11.20  RePAD: Rehabilitation, Patrimony, Architecture, Development

Saturday Jun 04   11:00 AM to 11:30 AM (30 minutes)

The twenty-first century finds society in the middle of three major crises: due to technological development and population growth, it becomes necessary to create new jobs and to reinvente the existing ones. The economic crisis of late 2007 has given rise to major changes in the business environment. Not least, amid publicized global warming in an effort to find the most effective sustainable solutions, the problem of sustainable development began to preoccupy more and more fields. Addressed in an intelligent way, the rehabilitation of architectural heritage may create new jobs, can have a positive economic impact and can be an ecological model. The protection of our cultural heritage demands an important amount of responsibility and it is difficult to be qualified based on objective or quantitative criteria. It is a matter of education, it involves a certain type of community DNA and it follows an evolutionary path according to economical, technological, political factors, a particular type of vision in a specific moment. Nobody said it is easy to protect heritage, but is it worth it? 

Caught in the hive of our daily activities, we tend to see culture as something optional, or facultative. And from this point of view, most of the time, the value of culture comes down to money: are there, or are there not, funds for culture? Even when they exist, heritage value becomes a cost in itself: we invest in heritage in order to develop local economy. Nowadays, still, this is a typical perspective, especially in developing countries. The experience of the last decades in “mature” countries began to reveal the negative aspects of this approach and there are some worrying conclusions related to the impact on the society’s development. Yes, a place that functions based on the cultural tourism brings important revenues to the state economy, but who are those actually living those places? Who is buying and who is living inside architectural heritage? Do we still have a constant living and by what means? Or do we tend to transform historical centres into open air museums in which visitors just wander around? What is happening with the memory of those places, of those local communities?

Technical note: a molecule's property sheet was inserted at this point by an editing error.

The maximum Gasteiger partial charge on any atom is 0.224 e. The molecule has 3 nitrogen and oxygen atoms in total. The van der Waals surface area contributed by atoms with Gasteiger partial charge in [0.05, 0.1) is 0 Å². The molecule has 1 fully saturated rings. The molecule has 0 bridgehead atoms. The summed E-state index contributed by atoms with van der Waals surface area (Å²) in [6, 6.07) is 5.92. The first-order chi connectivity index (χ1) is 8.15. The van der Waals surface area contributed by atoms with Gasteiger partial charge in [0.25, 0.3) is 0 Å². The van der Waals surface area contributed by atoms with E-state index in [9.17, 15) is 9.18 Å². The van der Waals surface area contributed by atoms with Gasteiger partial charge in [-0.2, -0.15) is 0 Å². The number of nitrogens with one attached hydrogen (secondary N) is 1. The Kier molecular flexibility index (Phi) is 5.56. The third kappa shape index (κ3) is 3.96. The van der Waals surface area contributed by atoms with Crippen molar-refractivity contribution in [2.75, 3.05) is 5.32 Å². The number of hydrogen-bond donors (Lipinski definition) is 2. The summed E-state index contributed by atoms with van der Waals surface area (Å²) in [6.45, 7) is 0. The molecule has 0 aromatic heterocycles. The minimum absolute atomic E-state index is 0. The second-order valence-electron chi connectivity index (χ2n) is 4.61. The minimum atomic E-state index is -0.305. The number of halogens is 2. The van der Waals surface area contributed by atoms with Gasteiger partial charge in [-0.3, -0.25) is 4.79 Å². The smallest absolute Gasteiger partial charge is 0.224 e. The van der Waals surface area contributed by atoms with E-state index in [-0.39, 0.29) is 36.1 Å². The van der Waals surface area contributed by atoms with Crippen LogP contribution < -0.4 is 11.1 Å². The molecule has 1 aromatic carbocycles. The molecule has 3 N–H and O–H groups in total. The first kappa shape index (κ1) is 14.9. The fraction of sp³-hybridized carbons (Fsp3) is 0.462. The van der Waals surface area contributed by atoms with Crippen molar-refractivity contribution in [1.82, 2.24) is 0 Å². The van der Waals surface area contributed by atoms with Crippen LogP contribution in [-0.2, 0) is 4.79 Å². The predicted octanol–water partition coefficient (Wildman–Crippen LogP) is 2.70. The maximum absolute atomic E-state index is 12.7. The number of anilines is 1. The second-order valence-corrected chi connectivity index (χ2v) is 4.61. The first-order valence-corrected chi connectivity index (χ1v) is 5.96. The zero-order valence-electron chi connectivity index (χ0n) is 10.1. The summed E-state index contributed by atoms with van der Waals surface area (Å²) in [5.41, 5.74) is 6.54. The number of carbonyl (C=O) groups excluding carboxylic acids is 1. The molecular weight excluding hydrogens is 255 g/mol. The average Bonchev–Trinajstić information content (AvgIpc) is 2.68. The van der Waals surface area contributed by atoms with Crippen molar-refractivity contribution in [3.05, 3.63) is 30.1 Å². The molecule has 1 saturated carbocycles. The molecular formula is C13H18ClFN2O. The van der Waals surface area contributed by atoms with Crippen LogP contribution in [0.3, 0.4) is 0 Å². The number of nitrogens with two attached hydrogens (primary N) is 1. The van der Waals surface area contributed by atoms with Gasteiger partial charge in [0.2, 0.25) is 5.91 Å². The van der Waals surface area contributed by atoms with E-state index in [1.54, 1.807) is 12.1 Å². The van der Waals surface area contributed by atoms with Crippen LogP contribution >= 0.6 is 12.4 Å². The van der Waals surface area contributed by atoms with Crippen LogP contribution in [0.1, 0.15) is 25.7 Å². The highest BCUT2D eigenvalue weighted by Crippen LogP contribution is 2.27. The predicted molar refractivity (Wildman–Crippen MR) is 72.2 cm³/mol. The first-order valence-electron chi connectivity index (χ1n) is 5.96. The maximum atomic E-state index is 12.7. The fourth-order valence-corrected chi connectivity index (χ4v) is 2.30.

We start raising new questions and a new crisis starts to take shape. We begin to put this in the context of related fields, such as education, environment, climate change, economy, social stratification, local traditions, political background, and we become aware of the necessity of a new and better integrated approach. At the same time, we realize the importance of not rushing when dealing with sustainable solutions. If only for a moment, we might see heritage as a social dynamic factor on the axis of time, positioning ourselves into the present, dragging a line over what cultural heritage brought to us and then moving ourselves into the future. In imagining the actual actions as part of future generations heritage, maybe, we could be more aware of our role not as cultural consumers but intermediators. Just as with our predecessors, who inherited and produced patrimony for us, it is our responsibility to continue this logical thread. Retrieving cultural heritage and passing it on is not just an option, it is the main responsibility. Our role is not to produce money through culture, but to use money in order to develop inherited culture for later on. 

RePAD aims to provide an overview of the sustainable integration of architectural heritage in the urban development process, in order to: contribute to the development of a community of specialists better informed and to create a better level of interdisciplinary communication; support real-estate investors in developing sustainable architectural rehabilitation projects in line with current trends; ensure good communication with local authorities for the development of strategies in relation to the architectural heritage; and create supporting documents for the local community concerning the proper manners of intervention on architectural heritage.

Rhabillage Association

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